The proper anatomical site is on the intersection of two lines each drawn from the outside corner of the eye to the base or top of the opposite horn (2013 AVMA Euthanasia Guidelines), or half-way between two parallel lines drawn laterally: one across the poll and the other from the outside corner of each eye (Gilliam et al 2014).

For more information see:

Shearer JK. Euthanasia of Cattle: Practical Considerations and Application. Animals (Basel). 2018; 8(4): 57. Published 2018 Apr 17. doi:10.3390/ani8040057

Sheep can be euthanased with a 0.22 calibre long rifle or larger. Again, captive bolts (with bleeding out) or a shotgun can be used if you are in close proximity to the sheep. The correct way to shoot a sheep is from behind the poll (poll method, B) or from the front (frontal method, A), as shown in the diagram.

For more information see: 

Stay safe when shooting livestock:

  • Do not hold the muzzle of a gun directly against an animal’s head; allow some space between the head and the gun or the barrel could explode
  • If a high-calibre weapon is used, the bullet could pass through the animal’s head and strike whatever is behind the animal; ensure nothing vulnerable is behind the animal and use a backstop
  • Watch for thrashing limbs when the animal falls after being shot.

Disposal of livestock

Efficient disposal of stock killed in a bushfire is important for public health and amenity reasons. Carcasses decompose quickly and access for heavy machinery to handle dead stock can be difficult after fires. Your local municipality will usually

take responsibility for burial of dead stock, although you will usually need to transport carcases. Alternatively, you may arrange an earthmover yourself if road access can be achieved and on-farm burial is suitable.

Before undertaking your own on-farm burial, consider effects on the environment, statutory controls, logistics and safety. Site selection is important and should take into account soil type, sufficient distance from water courses and infrastructure, and be away from houses and view of the general public. Detailed advice is available, but in general a trench for carcass disposal should be four to five metres deep (staying at least two metres above the water table) and carcasses covered with two metres of mounded backfill.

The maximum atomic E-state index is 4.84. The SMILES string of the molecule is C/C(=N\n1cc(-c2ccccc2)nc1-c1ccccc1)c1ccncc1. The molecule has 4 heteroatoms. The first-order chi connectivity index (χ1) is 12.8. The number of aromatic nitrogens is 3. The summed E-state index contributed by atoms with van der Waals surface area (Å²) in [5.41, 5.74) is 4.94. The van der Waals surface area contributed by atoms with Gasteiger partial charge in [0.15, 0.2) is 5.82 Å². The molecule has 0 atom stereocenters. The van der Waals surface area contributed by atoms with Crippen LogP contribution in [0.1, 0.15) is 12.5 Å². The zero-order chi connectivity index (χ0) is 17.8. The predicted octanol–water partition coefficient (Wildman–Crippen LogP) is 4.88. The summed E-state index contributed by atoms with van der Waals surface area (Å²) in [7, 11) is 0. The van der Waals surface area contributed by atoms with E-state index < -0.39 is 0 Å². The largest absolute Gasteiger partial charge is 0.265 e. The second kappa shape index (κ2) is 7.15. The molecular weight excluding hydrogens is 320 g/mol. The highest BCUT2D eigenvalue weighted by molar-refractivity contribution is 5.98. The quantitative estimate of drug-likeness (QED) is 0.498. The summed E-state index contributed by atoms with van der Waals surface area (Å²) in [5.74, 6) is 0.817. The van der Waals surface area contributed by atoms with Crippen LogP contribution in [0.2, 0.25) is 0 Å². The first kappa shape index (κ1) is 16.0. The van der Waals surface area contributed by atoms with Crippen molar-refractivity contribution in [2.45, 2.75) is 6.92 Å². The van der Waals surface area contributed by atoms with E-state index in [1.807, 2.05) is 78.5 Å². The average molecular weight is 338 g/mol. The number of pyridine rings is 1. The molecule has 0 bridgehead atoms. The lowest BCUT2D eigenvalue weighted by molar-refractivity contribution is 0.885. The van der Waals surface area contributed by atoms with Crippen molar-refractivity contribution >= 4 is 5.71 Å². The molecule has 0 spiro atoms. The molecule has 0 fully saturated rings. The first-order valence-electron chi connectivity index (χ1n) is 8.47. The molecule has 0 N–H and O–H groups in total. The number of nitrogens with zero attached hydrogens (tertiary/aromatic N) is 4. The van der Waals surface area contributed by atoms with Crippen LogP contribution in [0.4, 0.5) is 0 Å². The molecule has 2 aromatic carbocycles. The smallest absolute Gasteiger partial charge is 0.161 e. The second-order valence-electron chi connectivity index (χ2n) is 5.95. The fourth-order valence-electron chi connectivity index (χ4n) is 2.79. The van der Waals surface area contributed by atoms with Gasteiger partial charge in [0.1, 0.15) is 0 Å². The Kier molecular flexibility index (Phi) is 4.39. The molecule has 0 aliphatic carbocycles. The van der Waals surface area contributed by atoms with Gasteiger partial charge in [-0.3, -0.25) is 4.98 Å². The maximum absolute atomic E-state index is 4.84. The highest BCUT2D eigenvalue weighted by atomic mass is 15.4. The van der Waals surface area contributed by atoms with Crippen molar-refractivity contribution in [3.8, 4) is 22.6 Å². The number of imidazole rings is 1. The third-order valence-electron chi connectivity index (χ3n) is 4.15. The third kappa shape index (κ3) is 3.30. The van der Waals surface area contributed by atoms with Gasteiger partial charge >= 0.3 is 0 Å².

For more information, see:

Nursing mildly injured stock & reassessment

Mildly injured stock that are fit to load and whose injuries will severely constrain their productive life may be suitable for salvage slaughter (rapid dispatch to a local abattoir). You will need an immediate kill slot at a nearby abattoir and prior agreement from the abattoir. The veterinarian assessing stock and your stock agent can often assist with arrangements.

Mildly injured stock likely to return to productivity and with well-managed welfare can be nursed, either on-farm or at agistment on soft, unburnt ground. The most important limitation to this is labour and resources. It will take time to medicate, feed, water and monitor these animals. Daily reassessment is required to detect animals whose injuries are worse than expected. Burn injuries are extremely painful, so pain relief is important for these animals and should be discussed with a veterinarian who can advise on appropriate products registered for other conditions in livestock. Other treatments, including antibiotics, may also be appropriate in some circumstances.

Heat stress can occur from direct fire exposure and from the high ambient temperatures in a bushfire season. Heat stress can lead to reduced appetite, reduced efficiency of nutrient absorption from food and reduced immune system function, as well as death in severe cases. Provide shade and monitor for these effects.

If you do not have the labour availability and resources to successfully nurse mildly injured stock, it is not appropriate to keep them. If their injuries mean these animals are not suitable for transport, destruction may be required. For transport guidelines, see Meat & Livestock Australia’s publication Is the animal fit to load?